That was “nearly 22 per cent better than the budgeted surplus,” Johnston said in the annual report. “Based on the rapid growth of the air service sector and our projections … the GSA is well positioned to increase its operating surplus in future years.”
In 2000, the airport paid $60,000 in municipal property taxes, compared to $200,000 in 2011 and a projected $500,000 by 2017. About $10 million in private-sector investment has been spent at the airport since 2000. Plans are in the works to spend $20 million on capital projects over the next five years.
That work includes resurfacing runways and developing land for general aviation, which includes companies that fly as part of their business, but don’t offer passenger service to the public.
As an example, Geotech, a firm that provides mapping and survey work, moved to the airport and now employs 40 people. The Ministry of Natural Resources firefighting services are also centred at the airport.
Glabb said many people don’t know the airport pays for itself, with no money coming from city taxpayers. They just added five more full-time staff, which will be paid from operating revenue. The added staff was necessary because of two factors: a federal requirement to improve fire services as the airport gets busier, and new safety rules that need to be monitored and enforced.
“(But) we don’t receive any financing from the municipal tax levy and in fact, we actually contribute to it,” Glabb said. “So the more we continue to grow and expand and attract businesses, the better it is for the city. And for the airport, obviously.”
She’s quick to point out that the airports improved fortunes aren’t only the result of good management.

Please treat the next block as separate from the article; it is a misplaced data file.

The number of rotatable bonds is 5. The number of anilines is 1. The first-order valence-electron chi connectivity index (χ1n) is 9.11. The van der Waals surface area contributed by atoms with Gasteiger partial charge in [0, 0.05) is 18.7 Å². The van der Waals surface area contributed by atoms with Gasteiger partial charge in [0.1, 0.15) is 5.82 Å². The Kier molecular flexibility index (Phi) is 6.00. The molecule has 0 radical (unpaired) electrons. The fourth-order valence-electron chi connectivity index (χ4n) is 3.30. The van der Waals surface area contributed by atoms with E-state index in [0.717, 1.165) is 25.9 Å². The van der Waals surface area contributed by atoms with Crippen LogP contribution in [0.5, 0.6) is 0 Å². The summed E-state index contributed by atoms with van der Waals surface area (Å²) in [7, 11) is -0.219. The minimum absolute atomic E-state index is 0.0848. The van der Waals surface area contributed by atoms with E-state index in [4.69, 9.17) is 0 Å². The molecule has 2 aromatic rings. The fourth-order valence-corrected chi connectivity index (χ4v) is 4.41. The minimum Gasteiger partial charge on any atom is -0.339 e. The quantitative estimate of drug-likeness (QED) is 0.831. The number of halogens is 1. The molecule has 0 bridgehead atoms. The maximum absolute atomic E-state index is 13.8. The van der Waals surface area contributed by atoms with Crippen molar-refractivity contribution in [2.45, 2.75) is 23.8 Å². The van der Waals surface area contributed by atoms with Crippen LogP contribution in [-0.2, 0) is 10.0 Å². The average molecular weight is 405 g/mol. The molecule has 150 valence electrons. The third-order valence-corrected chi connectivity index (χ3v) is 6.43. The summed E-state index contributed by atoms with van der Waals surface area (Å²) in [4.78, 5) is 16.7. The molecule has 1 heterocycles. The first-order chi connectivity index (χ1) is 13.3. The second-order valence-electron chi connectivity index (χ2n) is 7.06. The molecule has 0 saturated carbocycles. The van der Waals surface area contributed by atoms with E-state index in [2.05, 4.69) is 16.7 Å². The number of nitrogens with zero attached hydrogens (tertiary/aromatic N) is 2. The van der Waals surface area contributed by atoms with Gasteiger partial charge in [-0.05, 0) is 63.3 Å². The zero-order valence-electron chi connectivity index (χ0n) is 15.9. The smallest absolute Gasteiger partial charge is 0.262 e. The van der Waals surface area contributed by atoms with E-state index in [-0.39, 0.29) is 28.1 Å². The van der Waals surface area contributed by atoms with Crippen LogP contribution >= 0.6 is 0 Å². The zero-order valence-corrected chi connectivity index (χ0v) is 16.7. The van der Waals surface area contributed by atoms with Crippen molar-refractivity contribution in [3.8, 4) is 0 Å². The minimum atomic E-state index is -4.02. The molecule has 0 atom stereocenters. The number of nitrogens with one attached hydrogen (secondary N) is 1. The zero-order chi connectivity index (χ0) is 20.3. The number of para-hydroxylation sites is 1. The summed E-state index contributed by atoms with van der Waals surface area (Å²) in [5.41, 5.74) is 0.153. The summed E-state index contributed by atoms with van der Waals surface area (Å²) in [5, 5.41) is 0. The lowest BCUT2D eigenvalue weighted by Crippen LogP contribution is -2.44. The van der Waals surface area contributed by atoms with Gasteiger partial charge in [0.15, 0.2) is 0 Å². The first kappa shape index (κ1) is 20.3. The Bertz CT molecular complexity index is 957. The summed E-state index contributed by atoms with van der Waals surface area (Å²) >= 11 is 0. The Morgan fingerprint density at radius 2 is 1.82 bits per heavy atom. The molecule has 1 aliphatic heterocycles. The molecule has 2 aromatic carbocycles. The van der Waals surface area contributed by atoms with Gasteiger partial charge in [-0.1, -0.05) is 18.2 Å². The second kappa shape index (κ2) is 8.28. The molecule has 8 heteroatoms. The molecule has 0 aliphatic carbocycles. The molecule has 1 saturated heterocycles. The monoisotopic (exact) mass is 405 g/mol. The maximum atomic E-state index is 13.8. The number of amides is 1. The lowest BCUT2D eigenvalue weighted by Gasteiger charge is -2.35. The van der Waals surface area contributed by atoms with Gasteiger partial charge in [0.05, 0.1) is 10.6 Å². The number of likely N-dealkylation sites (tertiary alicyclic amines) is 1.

“Our community is in a good place,” she said. “We’ve experienced lots of growth in the mining sector and other sectors. I think that’s definitely a big part of it.”
One question they get from the public – and something the airport would dearly love to have – is customs service. That would allow passengers to fly internationally directly from Sudbury. Sunwing’s flights from Sudbury stop in Ottawa to clear customs, something that wouldn’t be necessary if the service was available here.
But the process isn’t easy, Glabb said.
“Customs is a bigger beast than just us out here,” she said. “Even if we had the money to pay for customs services, that doesn’t mean we would get officers allocated to us ... There are issues above us that need to be worked out.”
Larger airports automatically receive customs agents, paid for by the federal government, she said. In the past, smaller airports have lobbied the federal government individually for customs, without success. Now they’re working together, Glabb said, and she thinks the cooperation will improve their chances of success.
They’re also frequently asked about the chances of adding WestJet to the list of carriers operating out of Sudbury. While the airport has talked with WestJet, no announcement is near, she said.
“We don’t really know more than you do,” Glabb said. “I think that they’re looking at routes and considering all kinds of markets in Canada. And we’re certainly open to discussions with them. We’re open for business, so we’ll see what happens.”
The airport’s success was a hot topic at the Aug. 14 meeting of city council. Mayor Marianne Matichuk said she sees more and more cars there every time she’s there.
“Every time I go out there, I park further and further away from the building,” she said. “Thanks to the support of the board, and to good administration, it has been quite a success story.”
Ward 2 Coun. Jacques Barbeau said the public should be made aware of what`s happening.
“The board of directors out there have really turned that airport around and made it a jewel for the corporation,” he said. “I think it’s a story that needs to be told.”
Councillors have invited Johnston to come make a presentation in the fall.